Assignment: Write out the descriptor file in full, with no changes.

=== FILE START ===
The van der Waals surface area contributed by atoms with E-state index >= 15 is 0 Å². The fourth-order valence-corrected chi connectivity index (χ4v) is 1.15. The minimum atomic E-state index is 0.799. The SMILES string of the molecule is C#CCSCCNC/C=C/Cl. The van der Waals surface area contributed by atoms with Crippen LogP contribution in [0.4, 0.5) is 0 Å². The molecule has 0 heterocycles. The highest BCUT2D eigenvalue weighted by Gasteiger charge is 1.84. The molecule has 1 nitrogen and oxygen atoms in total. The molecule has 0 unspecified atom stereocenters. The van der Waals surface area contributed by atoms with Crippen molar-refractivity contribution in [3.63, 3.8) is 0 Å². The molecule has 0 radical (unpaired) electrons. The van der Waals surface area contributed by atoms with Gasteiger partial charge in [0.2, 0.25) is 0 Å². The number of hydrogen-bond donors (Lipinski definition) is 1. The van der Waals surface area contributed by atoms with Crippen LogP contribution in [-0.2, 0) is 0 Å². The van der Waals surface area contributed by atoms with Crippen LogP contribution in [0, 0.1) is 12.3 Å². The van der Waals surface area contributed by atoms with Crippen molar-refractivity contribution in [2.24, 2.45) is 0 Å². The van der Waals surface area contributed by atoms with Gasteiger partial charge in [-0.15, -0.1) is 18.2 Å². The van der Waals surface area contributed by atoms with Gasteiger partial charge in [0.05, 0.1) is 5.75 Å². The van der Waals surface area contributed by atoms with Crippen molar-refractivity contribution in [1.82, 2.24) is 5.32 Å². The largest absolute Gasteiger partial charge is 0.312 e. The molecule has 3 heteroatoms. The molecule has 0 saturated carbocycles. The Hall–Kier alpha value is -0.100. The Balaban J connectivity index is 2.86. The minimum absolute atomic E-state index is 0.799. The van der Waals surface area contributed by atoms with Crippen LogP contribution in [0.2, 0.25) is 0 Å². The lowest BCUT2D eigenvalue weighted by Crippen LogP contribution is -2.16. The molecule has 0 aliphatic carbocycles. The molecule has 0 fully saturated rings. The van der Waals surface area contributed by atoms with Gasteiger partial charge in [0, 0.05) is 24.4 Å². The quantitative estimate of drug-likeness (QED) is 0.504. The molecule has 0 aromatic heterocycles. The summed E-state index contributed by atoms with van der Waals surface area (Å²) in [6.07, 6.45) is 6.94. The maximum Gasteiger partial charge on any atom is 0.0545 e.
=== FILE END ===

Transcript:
The van der Waals surface area contributed by atoms with E-state index >= 15 is 0 Å². The fourth-order valence-corrected chi connectivity index (χ4v) is 1.15. The minimum atomic E-state index is 0.799. The SMILES string of the molecule is C#CCSCCNC/C=C/Cl. The van der Waals surface area contributed by atoms with Crippen LogP contribution in [0.4, 0.5) is 0 Å². The molecule has 0 heterocycles. The highest BCUT2D eigenvalue weighted by Gasteiger charge is 1.84. The molecule has 1 nitrogen and oxygen atoms in total. The molecule has 0 unspecified atom stereocenters. The van der Waals surface area contributed by atoms with Crippen molar-refractivity contribution in [3.63, 3.8) is 0 Å². The molecule has 0 radical (unpaired) electrons. The van der Waals surface area contributed by atoms with Gasteiger partial charge in [0.2, 0.25) is 0 Å². The number of hydrogen-bond donors (Lipinski definition) is 1. The van der Waals surface area contributed by atoms with Crippen LogP contribution in [-0.2, 0) is 0 Å². The van der Waals surface area contributed by atoms with Crippen LogP contribution in [0, 0.1) is 12.3 Å². The van der Waals surface area contributed by atoms with Crippen molar-refractivity contribution in [2.24, 2.45) is 0 Å². The van der Waals surface area contributed by atoms with Gasteiger partial charge in [-0.15, -0.1) is 18.2 Å². The van der Waals surface area contributed by atoms with Gasteiger partial charge in [0.05, 0.1) is 5.75 Å². The van der Waals surface area contributed by atoms with Crippen molar-refractivity contribution in [1.82, 2.24) is 5.32 Å². The largest absolute Gasteiger partial charge is 0.312 e. The molecule has 3 heteroatoms. The molecule has 0 saturated carbocycles. The Hall–Kier alpha value is -0.100. The Balaban J connectivity index is 2.86. The minimum absolute atomic E-state index is 0.799. The van der Waals surface area contributed by atoms with Crippen LogP contribution in [0.2, 0.25) is 0 Å². The lowest BCUT2D eigenvalue weighted by Crippen LogP contribution is -2.16. The molecule has 0 aliphatic carbocycles. The molecule has 0 fully saturated rings. The van der Waals surface area contributed by atoms with Gasteiger partial charge in [0, 0.05) is 24.4 Å². The quantitative estimate of drug-likeness (QED) is 0.504. The molecule has 0 aromatic heterocycles. The summed E-state index contributed by atoms with van der Waals surface area (Å²) in [6.07, 6.45) is 6.94. The maximum Gasteiger partial charge on any atom is 0.0545 e.